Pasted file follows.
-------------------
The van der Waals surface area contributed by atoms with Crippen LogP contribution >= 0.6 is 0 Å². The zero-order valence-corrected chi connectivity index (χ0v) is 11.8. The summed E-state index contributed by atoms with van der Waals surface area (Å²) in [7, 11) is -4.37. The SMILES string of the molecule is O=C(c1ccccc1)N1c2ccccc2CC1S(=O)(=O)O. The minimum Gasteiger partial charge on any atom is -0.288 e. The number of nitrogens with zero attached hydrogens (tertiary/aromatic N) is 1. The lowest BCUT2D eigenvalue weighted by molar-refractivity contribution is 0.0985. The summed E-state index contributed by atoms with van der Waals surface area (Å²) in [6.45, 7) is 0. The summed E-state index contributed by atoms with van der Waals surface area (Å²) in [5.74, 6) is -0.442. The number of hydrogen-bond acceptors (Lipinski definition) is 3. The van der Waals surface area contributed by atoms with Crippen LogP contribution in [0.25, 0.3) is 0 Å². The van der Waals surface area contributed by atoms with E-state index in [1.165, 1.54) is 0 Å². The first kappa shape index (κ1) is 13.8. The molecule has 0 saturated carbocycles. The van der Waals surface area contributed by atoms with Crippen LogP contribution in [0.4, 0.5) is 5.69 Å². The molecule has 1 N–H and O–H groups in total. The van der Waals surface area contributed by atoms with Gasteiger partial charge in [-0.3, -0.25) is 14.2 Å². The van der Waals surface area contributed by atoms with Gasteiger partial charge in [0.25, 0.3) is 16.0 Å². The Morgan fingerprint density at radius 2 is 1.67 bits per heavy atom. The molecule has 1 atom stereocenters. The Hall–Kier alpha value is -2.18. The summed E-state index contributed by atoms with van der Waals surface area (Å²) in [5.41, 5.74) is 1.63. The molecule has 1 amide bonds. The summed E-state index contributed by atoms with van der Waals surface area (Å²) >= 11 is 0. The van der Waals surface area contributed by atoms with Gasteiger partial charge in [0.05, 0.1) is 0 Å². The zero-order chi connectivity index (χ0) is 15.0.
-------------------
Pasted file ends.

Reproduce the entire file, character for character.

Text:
The van der Waals surface area contributed by atoms with Crippen LogP contribution >= 0.6 is 0 Å². The zero-order valence-corrected chi connectivity index (χ0v) is 11.8. The summed E-state index contributed by atoms with van der Waals surface area (Å²) in [7, 11) is -4.37. The SMILES string of the molecule is O=C(c1ccccc1)N1c2ccccc2CC1S(=O)(=O)O. The minimum Gasteiger partial charge on any atom is -0.288 e. The number of nitrogens with zero attached hydrogens (tertiary/aromatic N) is 1. The lowest BCUT2D eigenvalue weighted by molar-refractivity contribution is 0.0985. The summed E-state index contributed by atoms with van der Waals surface area (Å²) in [6.45, 7) is 0. The summed E-state index contributed by atoms with van der Waals surface area (Å²) in [5.74, 6) is -0.442. The number of hydrogen-bond acceptors (Lipinski definition) is 3. The van der Waals surface area contributed by atoms with Crippen LogP contribution in [0.25, 0.3) is 0 Å². The van der Waals surface area contributed by atoms with E-state index in [1.165, 1.54) is 0 Å². The first kappa shape index (κ1) is 13.8. The molecule has 0 saturated carbocycles. The van der Waals surface area contributed by atoms with Crippen LogP contribution in [0.4, 0.5) is 5.69 Å². The molecule has 1 N–H and O–H groups in total. The van der Waals surface area contributed by atoms with Gasteiger partial charge in [-0.3, -0.25) is 14.2 Å². The van der Waals surface area contributed by atoms with Gasteiger partial charge in [0.25, 0.3) is 16.0 Å². The Morgan fingerprint density at radius 2 is 1.67 bits per heavy atom. The molecule has 1 atom stereocenters. The Hall–Kier alpha value is -2.18. The summed E-state index contributed by atoms with van der Waals surface area (Å²) in [5.41, 5.74) is 1.63. The molecule has 1 amide bonds. The summed E-state index contributed by atoms with van der Waals surface area (Å²) >= 11 is 0. The van der Waals surface area contributed by atoms with Gasteiger partial charge in [0.05, 0.1) is 0 Å². The zero-order chi connectivity index (χ0) is 15.0.